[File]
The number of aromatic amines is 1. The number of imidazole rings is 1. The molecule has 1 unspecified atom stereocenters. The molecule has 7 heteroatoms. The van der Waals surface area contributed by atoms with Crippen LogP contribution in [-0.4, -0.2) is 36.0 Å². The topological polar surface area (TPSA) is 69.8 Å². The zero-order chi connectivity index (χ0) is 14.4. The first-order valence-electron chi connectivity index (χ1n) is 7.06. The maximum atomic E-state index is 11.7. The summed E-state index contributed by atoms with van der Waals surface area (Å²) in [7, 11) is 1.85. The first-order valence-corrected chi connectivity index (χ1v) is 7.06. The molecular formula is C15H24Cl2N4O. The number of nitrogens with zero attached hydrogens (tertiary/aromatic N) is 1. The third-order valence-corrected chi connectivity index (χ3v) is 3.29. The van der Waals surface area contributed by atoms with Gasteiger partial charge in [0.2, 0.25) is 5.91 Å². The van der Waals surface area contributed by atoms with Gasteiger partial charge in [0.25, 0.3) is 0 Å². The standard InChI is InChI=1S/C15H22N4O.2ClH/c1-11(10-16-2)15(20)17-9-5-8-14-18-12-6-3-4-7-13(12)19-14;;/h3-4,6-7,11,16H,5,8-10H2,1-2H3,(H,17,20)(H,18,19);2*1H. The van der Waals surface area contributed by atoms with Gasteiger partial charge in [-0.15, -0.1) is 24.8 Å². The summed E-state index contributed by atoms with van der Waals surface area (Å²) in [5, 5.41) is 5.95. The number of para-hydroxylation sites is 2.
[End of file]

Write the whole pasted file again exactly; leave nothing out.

The number of aromatic amines is 1. The number of imidazole rings is 1. The molecule has 1 unspecified atom stereocenters. The molecule has 7 heteroatoms. The van der Waals surface area contributed by atoms with Crippen LogP contribution in [-0.4, -0.2) is 36.0 Å². The topological polar surface area (TPSA) is 69.8 Å². The zero-order chi connectivity index (χ0) is 14.4. The first-order valence-electron chi connectivity index (χ1n) is 7.06. The maximum atomic E-state index is 11.7. The summed E-state index contributed by atoms with van der Waals surface area (Å²) in [7, 11) is 1.85. The first-order valence-corrected chi connectivity index (χ1v) is 7.06. The molecular formula is C15H24Cl2N4O. The number of nitrogens with zero attached hydrogens (tertiary/aromatic N) is 1. The third-order valence-corrected chi connectivity index (χ3v) is 3.29. The van der Waals surface area contributed by atoms with Gasteiger partial charge in [0.2, 0.25) is 5.91 Å². The van der Waals surface area contributed by atoms with Gasteiger partial charge in [0.25, 0.3) is 0 Å². The standard InChI is InChI=1S/C15H22N4O.2ClH/c1-11(10-16-2)15(20)17-9-5-8-14-18-12-6-3-4-7-13(12)19-14;;/h3-4,6-7,11,16H,5,8-10H2,1-2H3,(H,17,20)(H,18,19);2*1H. The van der Waals surface area contributed by atoms with Gasteiger partial charge in [-0.15, -0.1) is 24.8 Å². The summed E-state index contributed by atoms with van der Waals surface area (Å²) in [5, 5.41) is 5.95. The number of para-hydroxylation sites is 2.